Some thoughts about your (our) site needing Javascript

April 30, 2022

Yesterday, I mentioned that our support site uses a little bit of Javascript to inject site-wide navigation on all the pages. In a comment, msi noted:

But then, that also means that people who block JavaScript don't get to see the navigation bar, which kind of defeats the point of the entire site, I guess.

On the one hand, I feel this. I block essentially all Javascript myself, so I had to add a specific exemption for our support site, and I'm always happy to read about the various catalogs of reasons to avoid Javascript beyond that people have it blocked (for example, via). But on the other hand, when one of my co-workers decided to use Javascript to insert this navigation, I didn't even really consider raising objections, for two reasons that combine together.

First, our support website is what I call an inward facing website, one aimed only at our limited number of users instead of a broad worldwide audience. One of the effects of this is that generally speaking, we can assume that people are coming to it from a good network environment and with reasonably capable clients, where they probably aren't suffering from any number of issues that can affect delivering and running our Javascript. This means that if you aren't running our Javascript it's mostly likely a deliberate choice on your part, as it is for me in my normal browser environment.

Second, the reality today is that voluntarily choosing not to run Javascript leaves you with all sorts of problems in general; our site not having general navigation working is the least of your issues. Anyone who voluntarily disables Javascript rapidly becomes an expert in dealing with Javascript related problems. Such people are expert enough to look at our support site and sort out the navigation problem. They're also very uncommon for exactly this reason; it's hard work to live in a web world that lacks Javascript. My co-workers are unlikely to be sympathetic to an argument that we should go significantly out of our way (for example to a scheme where we have to pre-process all the HTML pages) in order to accommodate such people.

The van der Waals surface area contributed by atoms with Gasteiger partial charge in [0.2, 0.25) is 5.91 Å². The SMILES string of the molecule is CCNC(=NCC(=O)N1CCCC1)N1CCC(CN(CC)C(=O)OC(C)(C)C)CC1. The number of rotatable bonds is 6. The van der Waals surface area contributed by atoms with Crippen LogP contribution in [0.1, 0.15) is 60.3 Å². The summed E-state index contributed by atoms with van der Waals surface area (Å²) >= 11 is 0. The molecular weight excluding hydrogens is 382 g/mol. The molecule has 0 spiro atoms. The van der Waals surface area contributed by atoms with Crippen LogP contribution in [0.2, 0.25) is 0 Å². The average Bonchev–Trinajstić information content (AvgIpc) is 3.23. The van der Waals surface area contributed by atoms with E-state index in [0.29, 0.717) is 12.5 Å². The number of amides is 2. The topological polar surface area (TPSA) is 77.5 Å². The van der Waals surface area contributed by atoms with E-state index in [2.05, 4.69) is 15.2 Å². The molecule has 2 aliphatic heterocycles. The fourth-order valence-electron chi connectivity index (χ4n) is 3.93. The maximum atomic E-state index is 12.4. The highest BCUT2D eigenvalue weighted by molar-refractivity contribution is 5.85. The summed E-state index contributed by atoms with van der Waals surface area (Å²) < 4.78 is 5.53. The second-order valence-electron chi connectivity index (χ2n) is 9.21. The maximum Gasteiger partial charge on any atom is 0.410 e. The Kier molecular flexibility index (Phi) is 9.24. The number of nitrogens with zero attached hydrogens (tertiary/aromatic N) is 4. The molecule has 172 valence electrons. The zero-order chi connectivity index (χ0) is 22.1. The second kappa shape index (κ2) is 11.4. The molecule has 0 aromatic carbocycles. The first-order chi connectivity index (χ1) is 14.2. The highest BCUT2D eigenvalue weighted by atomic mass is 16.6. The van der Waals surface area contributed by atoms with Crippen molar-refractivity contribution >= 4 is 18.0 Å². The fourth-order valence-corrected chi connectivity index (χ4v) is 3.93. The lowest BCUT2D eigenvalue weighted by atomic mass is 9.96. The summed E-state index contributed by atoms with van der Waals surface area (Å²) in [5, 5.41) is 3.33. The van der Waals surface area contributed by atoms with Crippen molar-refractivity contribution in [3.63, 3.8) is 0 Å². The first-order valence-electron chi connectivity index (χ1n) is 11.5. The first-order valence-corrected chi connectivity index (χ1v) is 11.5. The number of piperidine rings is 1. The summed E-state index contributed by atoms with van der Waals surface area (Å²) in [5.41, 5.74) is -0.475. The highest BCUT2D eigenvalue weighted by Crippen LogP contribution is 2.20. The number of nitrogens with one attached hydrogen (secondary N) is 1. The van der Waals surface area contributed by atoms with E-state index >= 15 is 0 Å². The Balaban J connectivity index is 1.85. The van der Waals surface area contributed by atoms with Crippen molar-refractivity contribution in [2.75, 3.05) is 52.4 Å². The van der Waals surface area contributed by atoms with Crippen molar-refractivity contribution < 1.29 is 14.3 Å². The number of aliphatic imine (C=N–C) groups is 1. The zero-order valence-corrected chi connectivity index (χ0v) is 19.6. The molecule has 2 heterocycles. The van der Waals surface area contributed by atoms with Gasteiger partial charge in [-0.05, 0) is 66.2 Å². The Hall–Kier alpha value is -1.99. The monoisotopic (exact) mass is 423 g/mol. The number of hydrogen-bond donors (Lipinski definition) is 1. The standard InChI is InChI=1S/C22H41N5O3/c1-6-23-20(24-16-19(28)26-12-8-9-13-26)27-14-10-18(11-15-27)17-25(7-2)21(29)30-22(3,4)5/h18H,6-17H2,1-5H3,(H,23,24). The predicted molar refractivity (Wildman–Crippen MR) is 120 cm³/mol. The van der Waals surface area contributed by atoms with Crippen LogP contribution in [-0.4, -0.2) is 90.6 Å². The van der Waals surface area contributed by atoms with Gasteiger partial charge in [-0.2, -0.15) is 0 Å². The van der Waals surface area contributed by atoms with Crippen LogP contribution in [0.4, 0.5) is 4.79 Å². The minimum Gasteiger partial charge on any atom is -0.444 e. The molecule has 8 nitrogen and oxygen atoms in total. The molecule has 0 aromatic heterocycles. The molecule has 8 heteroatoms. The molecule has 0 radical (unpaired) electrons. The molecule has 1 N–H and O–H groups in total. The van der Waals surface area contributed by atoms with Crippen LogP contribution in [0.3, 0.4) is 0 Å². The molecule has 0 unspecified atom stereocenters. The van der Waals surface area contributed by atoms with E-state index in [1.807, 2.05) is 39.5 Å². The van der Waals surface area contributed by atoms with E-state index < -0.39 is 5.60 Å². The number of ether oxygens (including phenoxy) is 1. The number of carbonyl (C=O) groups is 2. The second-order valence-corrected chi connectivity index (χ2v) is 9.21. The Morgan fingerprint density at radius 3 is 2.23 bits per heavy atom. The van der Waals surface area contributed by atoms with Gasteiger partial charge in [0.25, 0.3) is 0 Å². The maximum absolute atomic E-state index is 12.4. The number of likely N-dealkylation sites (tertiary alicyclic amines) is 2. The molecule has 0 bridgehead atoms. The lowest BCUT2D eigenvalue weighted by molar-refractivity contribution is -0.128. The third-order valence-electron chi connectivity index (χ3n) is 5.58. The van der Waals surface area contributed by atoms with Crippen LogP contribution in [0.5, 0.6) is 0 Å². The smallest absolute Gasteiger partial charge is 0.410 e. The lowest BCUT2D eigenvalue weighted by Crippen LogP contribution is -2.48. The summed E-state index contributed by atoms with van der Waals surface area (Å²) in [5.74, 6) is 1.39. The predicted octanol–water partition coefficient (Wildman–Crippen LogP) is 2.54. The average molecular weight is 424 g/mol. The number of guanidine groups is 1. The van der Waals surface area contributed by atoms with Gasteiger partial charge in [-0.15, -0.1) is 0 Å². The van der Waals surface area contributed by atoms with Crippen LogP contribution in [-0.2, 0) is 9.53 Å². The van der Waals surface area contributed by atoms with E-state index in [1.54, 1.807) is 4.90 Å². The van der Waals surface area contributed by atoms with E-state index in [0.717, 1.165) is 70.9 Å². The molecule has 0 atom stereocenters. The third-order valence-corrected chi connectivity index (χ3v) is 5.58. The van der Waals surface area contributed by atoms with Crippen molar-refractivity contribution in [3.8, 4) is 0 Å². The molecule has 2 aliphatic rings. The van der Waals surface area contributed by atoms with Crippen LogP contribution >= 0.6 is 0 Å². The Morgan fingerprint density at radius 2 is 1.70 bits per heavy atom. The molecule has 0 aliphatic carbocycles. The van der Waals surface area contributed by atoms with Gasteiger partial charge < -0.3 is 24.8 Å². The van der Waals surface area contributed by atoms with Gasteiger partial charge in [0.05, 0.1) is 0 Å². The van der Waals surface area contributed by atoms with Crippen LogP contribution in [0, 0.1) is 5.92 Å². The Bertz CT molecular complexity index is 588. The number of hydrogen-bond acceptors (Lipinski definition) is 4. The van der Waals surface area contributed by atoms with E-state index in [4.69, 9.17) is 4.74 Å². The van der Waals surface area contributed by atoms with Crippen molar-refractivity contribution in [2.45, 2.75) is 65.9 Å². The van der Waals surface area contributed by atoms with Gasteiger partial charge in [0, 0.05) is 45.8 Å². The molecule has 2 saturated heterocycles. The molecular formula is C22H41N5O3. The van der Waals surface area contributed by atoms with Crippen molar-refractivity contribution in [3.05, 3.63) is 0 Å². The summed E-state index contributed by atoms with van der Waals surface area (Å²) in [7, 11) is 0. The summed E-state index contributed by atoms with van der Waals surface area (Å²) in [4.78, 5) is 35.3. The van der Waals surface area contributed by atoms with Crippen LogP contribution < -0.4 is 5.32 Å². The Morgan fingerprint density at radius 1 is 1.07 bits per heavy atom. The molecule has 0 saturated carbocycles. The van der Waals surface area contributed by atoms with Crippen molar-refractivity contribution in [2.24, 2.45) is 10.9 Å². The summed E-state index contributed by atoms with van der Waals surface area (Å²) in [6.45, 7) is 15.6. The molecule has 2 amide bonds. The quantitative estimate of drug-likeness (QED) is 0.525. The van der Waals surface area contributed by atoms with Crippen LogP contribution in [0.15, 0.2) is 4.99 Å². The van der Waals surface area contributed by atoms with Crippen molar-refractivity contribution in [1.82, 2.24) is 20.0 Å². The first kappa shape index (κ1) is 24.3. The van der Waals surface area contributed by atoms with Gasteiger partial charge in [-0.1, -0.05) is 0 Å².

The (unfortunate) reality of life is that Javascript working is the default, by a huge margin, and when it doesn't work many people can fix the problem with a page refresh. For a small scale, low effort website this makes it hard to argue against small amounts of simple Javascript that do basic things. I feel that you pretty much have to make an argument based on the principle of it, rather than the practicality, and this is only a winning argument with people who are already sympathetic, which most people aren't.

If you have a site that serves a wide range of user needs around the world (whether it's large or small), then all of the standard arguments against relying on Javascript apply and it would be great if you avoided it unless you absolutely have to have it (I'll certainly be happy). If your audience is unusual, you may also have good reason to avoid Javascript. But otherwise, it's a hard argument, especially for what are essentially extras.

(Although I haven't checked recently, I think you can mostly navigate through our support site without needing our navigation bar. Most or all of the pages are linked, directly or indirectly, from the main page's normal content, which doesn't require any Javascript to see. There would be a much better argument to be had if people wanted to rely on Javascript even for main content, because that would be much more dangerous.)

Written on 30 April 2022.
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Last modified: Sat Apr 30 21:46:41 2022
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